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Tuesday, July 10, 2018

Triumph Spitfire Body Work - Underneath Seam Sealer & Door Work

I took a vacation from my vacation and got a day at the garage. The video:

With the epoxy primer well beyond its  7-day overcoat time, I needed to scuff it up before applying the seam sealer. So, between 180-grit sandpaper and  my trusty maroon Scotchbrite pads, I scuffed up everywhere that I wanted to get sealed.

My focus areas were, of course, the panel seams but I also wanted to get each weld repair that I did as well. The whole thing will be covered in UPol Raptor Liner (tinted red), so I didn't think I needed to go crazy with the stuff, but I did want it covered.

I used two separate products for seam sealing. For the panel seams, especially where there were some sizable gaps, I wanted to ensure I got the  sealer in there good and this would require a bit of pressure. The best way I figured how to do this was to use seam sealer in a caulking tube, so that's what I did. I used  AC Delco  Body Joint and Seam Sealer Compound and it worked fine. As I mentioned in the video, I also invested in a relatively good caulk gun. It wasn't cheap, but the difference was night and day between it and the cheap ones that I have used in the past. And the next time I do the bathroom or some other random caulking event, I'll have it to use!

AC Delco stuff in the fender arch.

And in the floor to rear crossmember gap. You can see some light areas where I scuff to the right and parallel to the caulked seam.

The directions say its paintable in 60 minutes, so I gave it an hour to cure as I wanted to put another coat over the first. After waiting, I went over all of those areas with Evercoat Brushable Seam Sealer as well as all of the weld repairs and any other seams that I have previously scrapped old seam sealer from. This stuff went on pretty well, though it is definitely "goopy". A good smell to it, too, especially using as much as I did so I recommend organic vapor cartridges for your mask, which worked great.

Brushable seam sealer on the new to old floor pan seam.

Brushable over the AC Delco stuff in the wheel arch (in the shadow).

Boot floor to wheel arch seam, partially repaired but all seam sealed.

That was really it for that stuff; not too difficult. Like I said, I am putting Raptor Liner under there so that will also provide protection. I'll give it a few days and look over it all again to see if I get any shrinkage and then reapply if I feel its necessary before the Raptor Liner.

After that, I decided to take out the passenger's door and see what body work I would have to do on it. I was not disappointed, but I will admit that I was surprised with how good of shape the door was in. No significant rust, but there were a few dings.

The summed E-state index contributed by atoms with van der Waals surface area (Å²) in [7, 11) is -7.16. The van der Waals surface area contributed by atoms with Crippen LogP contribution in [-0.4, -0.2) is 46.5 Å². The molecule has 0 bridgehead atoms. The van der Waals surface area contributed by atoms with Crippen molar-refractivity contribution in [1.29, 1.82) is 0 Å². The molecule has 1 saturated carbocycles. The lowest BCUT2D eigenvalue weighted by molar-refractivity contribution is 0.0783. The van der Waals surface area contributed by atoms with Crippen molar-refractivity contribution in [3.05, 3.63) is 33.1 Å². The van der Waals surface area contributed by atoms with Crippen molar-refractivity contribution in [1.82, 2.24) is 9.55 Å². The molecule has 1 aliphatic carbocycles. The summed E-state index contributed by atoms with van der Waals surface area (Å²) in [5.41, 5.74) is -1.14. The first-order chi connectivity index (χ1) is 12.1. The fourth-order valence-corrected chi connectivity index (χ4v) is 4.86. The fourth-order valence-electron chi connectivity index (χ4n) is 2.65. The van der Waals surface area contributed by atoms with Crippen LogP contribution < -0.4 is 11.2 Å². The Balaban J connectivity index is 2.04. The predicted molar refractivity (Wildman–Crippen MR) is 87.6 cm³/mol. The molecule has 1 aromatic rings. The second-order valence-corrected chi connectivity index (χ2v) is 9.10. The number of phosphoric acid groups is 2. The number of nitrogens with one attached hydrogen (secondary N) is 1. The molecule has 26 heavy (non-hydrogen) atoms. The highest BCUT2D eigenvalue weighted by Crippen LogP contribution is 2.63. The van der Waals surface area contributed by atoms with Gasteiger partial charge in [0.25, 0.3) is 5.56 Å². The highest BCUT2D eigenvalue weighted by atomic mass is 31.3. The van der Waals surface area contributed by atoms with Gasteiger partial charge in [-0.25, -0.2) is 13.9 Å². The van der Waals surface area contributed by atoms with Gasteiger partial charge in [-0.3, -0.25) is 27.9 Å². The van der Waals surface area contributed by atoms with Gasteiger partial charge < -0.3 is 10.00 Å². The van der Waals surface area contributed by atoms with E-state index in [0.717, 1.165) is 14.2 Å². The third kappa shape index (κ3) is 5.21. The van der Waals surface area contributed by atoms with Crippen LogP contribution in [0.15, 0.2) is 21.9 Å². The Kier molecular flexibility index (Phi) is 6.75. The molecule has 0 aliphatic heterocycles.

I took my pneumatic DA sander with an 80-grit disk and started working on removing paint. I didn't get too aggressive with paint removal because I wanted to use the existing paint as a guide for my damage assessment rather than taking the door down to bare metal. If I sanded down to a bare metal spot surrounded by paint, I knew this was a high spot. If a darker red topcoat (applied by the PO) spot was surrounded by  the original red, I knew that was a low spot.

Starting the DA sander process. The bare metal is indicative of high spots.

Another shot. The dark red paint surrounded by the original, lighter red is indicative of low spots since this is the top coat. A good ding is evident on the horizontal door crease towards the right.

Majority of DA sanding done without going to bare metal all around. You can clearly see the highs and lows in the door. Like the surface of the moon!

The area around the door handle was pretty banged up, though I think it was due to decades of use of the door handle itself rather than damage. Of course, I found some body filler, but surprisingly, only one spot.

The body filler spot bounded, prior to removing it all.

Filler removed, showing the holes used to pull the dent out. I filled these in later.

The repair seems to me to be pretty decent. I will revisit it because the crease in the door kind of loses its sharpness in there, but all in all it wasn't the gob of filler over a nasty dent that I thought I would find.

Filled. I didn't get aggressive with grinding them smoot because I didn't want to mess the crease line up by removing too much metal.

The rest of the day was spent looking at the rest of the damage and figuring out what I need to pay attention to in the future. I did fill in the holes that I found from dent removal and two holes from a previous door mirror installation, but that was about it. Time to go back on vacation!

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